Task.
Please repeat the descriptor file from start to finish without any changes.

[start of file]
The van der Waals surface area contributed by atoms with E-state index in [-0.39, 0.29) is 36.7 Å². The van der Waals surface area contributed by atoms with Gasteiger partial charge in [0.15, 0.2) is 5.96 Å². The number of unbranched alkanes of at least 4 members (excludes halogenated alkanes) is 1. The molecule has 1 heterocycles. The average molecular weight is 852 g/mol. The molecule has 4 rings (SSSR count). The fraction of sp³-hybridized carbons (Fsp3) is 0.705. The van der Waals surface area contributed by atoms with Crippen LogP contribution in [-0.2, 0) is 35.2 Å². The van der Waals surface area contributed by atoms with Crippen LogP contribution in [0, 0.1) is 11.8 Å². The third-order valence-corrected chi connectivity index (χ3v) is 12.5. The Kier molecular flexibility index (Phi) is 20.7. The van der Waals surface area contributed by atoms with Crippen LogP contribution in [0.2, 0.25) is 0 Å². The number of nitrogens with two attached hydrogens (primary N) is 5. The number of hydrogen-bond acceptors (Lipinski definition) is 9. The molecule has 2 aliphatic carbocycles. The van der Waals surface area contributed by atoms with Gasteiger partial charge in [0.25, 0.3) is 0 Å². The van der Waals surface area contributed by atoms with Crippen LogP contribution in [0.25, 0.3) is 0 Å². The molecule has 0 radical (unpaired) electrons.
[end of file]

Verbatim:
The van der Waals surface area contributed by atoms with E-state index in [-0.39, 0.29) is 36.7 Å². The van der Waals surface area contributed by atoms with Gasteiger partial charge in [0.15, 0.2) is 5.96 Å². The number of unbranched alkanes of at least 4 members (excludes halogenated alkanes) is 1. The molecule has 1 heterocycles. The average molecular weight is 852 g/mol. The molecule has 4 rings (SSSR count). The fraction of sp³-hybridized carbons (Fsp3) is 0.705. The van der Waals surface area contributed by atoms with Crippen LogP contribution in [-0.2, 0) is 35.2 Å². The van der Waals surface area contributed by atoms with Crippen LogP contribution in [0, 0.1) is 11.8 Å². The third-order valence-corrected chi connectivity index (χ3v) is 12.5. The Kier molecular flexibility index (Phi) is 20.7. The van der Waals surface area contributed by atoms with Crippen LogP contribution in [0.2, 0.25) is 0 Å². The number of nitrogens with two attached hydrogens (primary N) is 5. The number of hydrogen-bond acceptors (Lipinski definition) is 9. The molecule has 2 aliphatic carbocycles. The van der Waals surface area contributed by atoms with Gasteiger partial charge in [0.25, 0.3) is 0 Å². The van der Waals surface area contributed by atoms with Crippen LogP contribution in [0.25, 0.3) is 0 Å². The molecule has 0 radical (unpaired) electrons.